This book could be used in a classroom in a counting lesson. As characters are added to the story, the count gets higher, and students could count along with the book. It could also be used to make predictions. The teacher could read aloud, and students could predict what the next step in building will be.
Drummer Hoff is written by Barbara Emberley and illustrated by Ed Emberley. It is a short poem about troops of soldiers who will fire off cannon. The illustrations appear to me like woodcut printing because the lines look stiff and there are many geometrical shapes. The page where they fire the cannon leaves me a strong impression. The blast forms red swirls that sweep across to another page; the loud noise of blasting is printed in bold yellow capital letters; the soldier, the carriage, the land are covered in red and the background in cold blue and sharp lines. These two pages are the only two pages that illustration takes up the whole space. After that, it became peaceful again. The carriage is left on the field and plants are growing on top of it, but the soldiers are gone. Although I like this book a lot, I don’t think children who read this book can fully understand the message behind it unless someone explain it to them. Otherwise it just seems like happy soldiers who go onto the battlefield and nothing bad happens.
Time Machine 5.0 out of 5 stars Drummer Hoff Hits a Home Run, April 29, 2005
I found the reviews of Drummer Hoff to be very interesting, particularly the parts about what this book meant to my fellow readers in their youth. My take is a little different however. As a mom with two young children (38 months and almost 5) I am constantly looking for books of all sorts to read to them. I particularly like books that my kids love enough to memorize on their own.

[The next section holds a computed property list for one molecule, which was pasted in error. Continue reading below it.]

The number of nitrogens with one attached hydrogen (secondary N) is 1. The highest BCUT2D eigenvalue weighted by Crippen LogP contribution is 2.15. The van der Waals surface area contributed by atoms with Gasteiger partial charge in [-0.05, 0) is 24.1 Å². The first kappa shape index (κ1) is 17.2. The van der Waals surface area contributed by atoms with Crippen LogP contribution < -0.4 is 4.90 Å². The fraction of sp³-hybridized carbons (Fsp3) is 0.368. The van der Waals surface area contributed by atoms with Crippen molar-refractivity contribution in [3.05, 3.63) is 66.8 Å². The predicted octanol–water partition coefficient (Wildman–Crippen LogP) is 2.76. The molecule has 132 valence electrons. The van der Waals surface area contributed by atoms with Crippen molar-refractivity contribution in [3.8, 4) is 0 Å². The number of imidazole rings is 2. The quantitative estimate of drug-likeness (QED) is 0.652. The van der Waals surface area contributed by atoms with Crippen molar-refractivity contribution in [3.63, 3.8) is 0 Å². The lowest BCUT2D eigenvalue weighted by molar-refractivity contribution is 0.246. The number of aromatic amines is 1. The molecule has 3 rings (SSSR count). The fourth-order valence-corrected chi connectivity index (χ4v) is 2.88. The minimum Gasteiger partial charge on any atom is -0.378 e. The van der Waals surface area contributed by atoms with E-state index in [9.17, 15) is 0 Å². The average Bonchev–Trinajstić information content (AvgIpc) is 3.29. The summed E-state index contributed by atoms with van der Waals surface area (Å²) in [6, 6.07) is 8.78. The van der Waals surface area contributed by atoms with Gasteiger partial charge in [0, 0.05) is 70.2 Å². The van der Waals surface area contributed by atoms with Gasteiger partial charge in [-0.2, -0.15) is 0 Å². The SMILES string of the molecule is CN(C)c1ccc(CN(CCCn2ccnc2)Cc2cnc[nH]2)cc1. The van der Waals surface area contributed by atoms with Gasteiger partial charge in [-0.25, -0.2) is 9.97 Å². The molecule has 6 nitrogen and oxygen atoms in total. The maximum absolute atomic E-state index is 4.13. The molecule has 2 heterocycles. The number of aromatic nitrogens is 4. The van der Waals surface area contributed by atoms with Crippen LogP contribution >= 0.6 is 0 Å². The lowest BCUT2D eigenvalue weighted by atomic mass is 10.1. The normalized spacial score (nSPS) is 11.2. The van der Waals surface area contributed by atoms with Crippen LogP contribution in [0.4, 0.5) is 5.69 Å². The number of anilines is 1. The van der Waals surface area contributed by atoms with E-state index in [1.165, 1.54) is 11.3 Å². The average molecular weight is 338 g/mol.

In this light, Drummer Hoff is a complete hit. The drawings are so intense and interesting that my son brings the book to me all the time... or did. Now that we all know it by heart we take turns reciting it as we play on the lawn.
And while it is true, as some have noted, that it does not have an obvious beginning, middle, and end, it does still tell a story. And this book serves its purpose the same way many of the old rhymes do. It teaches diction, vocabulary and memory skills: all of which are early reading aids.
I read a few reviews on goodreads, and a lot of people either don't like this book or think children won't like this book. I'm only 21 so I was a child and enjoyed this book in the 90s (which is not very long ago).
I loved this book as a child. The simplicity, the repetition, the color, all added to my enjoyment of it. I loved the funny names and the style of the drawings. The longer the sentence got the more I anticipated the pay-off of the canon firing. Turning the page to the firing of the canon was easily the best part.
Please don't judge this book too quickly. You can't assume that you'll know what a kid will like. First of all, kids are different and some may like it and some may not. Second, think about how long it's been since you were a kid. Adults think differently than kids and there is no substitute.
This story tells the progression of building a cannon. There are very few words as the steps are repeated and start from the beginning after each additional step is added. The illustrations are very detailed from their uniforms to the feathers on their hats. As the story retells the progression of the cannon the illustrations do as well. The line, shape and color all work together very well to create an order that represents the story well. I love the fact that the progression in the picture is built upon after each step. Great pictures! This book would make for a great lesson on the importance of detail in stories. It would be a great activity to have students read this book, and then write and illustrate their own story that has to do with the steps of a process. Students could even share their stories with other students to make sure their processes are complete and make sense!